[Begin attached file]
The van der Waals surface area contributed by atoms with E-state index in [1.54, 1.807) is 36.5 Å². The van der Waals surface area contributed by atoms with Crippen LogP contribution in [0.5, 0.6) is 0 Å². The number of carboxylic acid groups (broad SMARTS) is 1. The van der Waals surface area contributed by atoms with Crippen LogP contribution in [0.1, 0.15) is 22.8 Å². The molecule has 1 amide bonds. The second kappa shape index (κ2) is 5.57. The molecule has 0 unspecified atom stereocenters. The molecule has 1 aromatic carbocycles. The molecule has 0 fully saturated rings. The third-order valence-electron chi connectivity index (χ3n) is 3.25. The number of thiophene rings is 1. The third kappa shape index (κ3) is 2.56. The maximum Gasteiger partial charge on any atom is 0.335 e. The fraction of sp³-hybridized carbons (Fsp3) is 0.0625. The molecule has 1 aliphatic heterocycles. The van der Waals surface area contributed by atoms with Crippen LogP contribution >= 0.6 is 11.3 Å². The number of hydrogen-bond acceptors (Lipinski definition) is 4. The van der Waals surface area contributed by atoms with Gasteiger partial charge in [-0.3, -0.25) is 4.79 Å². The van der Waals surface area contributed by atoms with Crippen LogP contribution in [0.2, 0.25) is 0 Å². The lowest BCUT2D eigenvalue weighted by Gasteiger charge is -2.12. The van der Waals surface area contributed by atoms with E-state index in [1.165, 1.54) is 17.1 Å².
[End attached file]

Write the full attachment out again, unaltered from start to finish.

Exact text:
The van der Waals surface area contributed by atoms with E-state index in [1.54, 1.807) is 36.5 Å². The van der Waals surface area contributed by atoms with Crippen LogP contribution in [0.5, 0.6) is 0 Å². The number of carboxylic acid groups (broad SMARTS) is 1. The van der Waals surface area contributed by atoms with Crippen LogP contribution in [0.1, 0.15) is 22.8 Å². The molecule has 1 amide bonds. The second kappa shape index (κ2) is 5.57. The molecule has 0 unspecified atom stereocenters. The molecule has 1 aromatic carbocycles. The molecule has 0 fully saturated rings. The third-order valence-electron chi connectivity index (χ3n) is 3.25. The number of thiophene rings is 1. The third kappa shape index (κ3) is 2.56. The maximum Gasteiger partial charge on any atom is 0.335 e. The fraction of sp³-hybridized carbons (Fsp3) is 0.0625. The molecule has 1 aliphatic heterocycles. The van der Waals surface area contributed by atoms with Crippen LogP contribution >= 0.6 is 11.3 Å². The number of hydrogen-bond acceptors (Lipinski definition) is 4. The van der Waals surface area contributed by atoms with Gasteiger partial charge in [-0.3, -0.25) is 4.79 Å². The van der Waals surface area contributed by atoms with Crippen LogP contribution in [0.2, 0.25) is 0 Å². The lowest BCUT2D eigenvalue weighted by Gasteiger charge is -2.12. The van der Waals surface area contributed by atoms with E-state index in [1.165, 1.54) is 17.1 Å².